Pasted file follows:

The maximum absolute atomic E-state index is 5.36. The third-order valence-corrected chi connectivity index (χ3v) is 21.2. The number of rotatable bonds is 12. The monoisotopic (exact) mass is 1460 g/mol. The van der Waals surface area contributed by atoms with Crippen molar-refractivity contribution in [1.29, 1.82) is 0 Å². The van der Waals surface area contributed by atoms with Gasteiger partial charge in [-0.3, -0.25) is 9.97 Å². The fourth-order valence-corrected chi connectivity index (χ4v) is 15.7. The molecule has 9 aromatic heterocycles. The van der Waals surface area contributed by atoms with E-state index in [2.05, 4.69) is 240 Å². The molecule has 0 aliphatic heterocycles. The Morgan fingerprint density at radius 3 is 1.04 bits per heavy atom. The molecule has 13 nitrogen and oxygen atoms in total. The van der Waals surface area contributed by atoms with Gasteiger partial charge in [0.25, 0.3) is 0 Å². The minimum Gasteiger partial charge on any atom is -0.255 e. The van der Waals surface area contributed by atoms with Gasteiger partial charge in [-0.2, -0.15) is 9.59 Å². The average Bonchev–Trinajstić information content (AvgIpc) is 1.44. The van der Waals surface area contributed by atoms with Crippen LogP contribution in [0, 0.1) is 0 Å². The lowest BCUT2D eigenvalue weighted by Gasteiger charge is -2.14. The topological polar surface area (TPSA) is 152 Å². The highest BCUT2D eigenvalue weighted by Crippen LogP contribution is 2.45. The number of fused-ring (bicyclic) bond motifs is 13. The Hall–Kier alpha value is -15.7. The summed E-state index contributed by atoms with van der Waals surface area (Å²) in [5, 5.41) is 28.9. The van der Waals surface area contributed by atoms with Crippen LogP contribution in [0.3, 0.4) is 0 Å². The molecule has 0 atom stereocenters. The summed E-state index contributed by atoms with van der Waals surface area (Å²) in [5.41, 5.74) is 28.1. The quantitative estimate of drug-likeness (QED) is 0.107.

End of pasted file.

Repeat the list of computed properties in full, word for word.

The maximum absolute atomic E-state index is 5.36. The third-order valence-corrected chi connectivity index (χ3v) is 21.2. The number of rotatable bonds is 12. The monoisotopic (exact) mass is 1460 g/mol. The van der Waals surface area contributed by atoms with Crippen molar-refractivity contribution in [1.29, 1.82) is 0 Å². The van der Waals surface area contributed by atoms with Gasteiger partial charge in [-0.3, -0.25) is 9.97 Å². The fourth-order valence-corrected chi connectivity index (χ4v) is 15.7. The molecule has 9 aromatic heterocycles. The van der Waals surface area contributed by atoms with E-state index in [2.05, 4.69) is 240 Å². The molecule has 0 aliphatic heterocycles. The Morgan fingerprint density at radius 3 is 1.04 bits per heavy atom. The molecule has 13 nitrogen and oxygen atoms in total. The van der Waals surface area contributed by atoms with Gasteiger partial charge in [0.25, 0.3) is 0 Å². The minimum Gasteiger partial charge on any atom is -0.255 e. The van der Waals surface area contributed by atoms with Gasteiger partial charge in [-0.2, -0.15) is 9.59 Å². The average Bonchev–Trinajstić information content (AvgIpc) is 1.44. The van der Waals surface area contributed by atoms with Crippen LogP contribution in [0, 0.1) is 0 Å². The lowest BCUT2D eigenvalue weighted by Gasteiger charge is -2.14. The topological polar surface area (TPSA) is 152 Å². The highest BCUT2D eigenvalue weighted by Crippen LogP contribution is 2.45. The number of fused-ring (bicyclic) bond motifs is 13. The Hall–Kier alpha value is -15.7. The summed E-state index contributed by atoms with van der Waals surface area (Å²) in [5, 5.41) is 28.9. The van der Waals surface area contributed by atoms with Crippen LogP contribution in [0.3, 0.4) is 0 Å². The molecule has 0 atom stereocenters. The summed E-state index contributed by atoms with van der Waals surface area (Å²) in [5.41, 5.74) is 28.1. The quantitative estimate of drug-likeness (QED) is 0.107.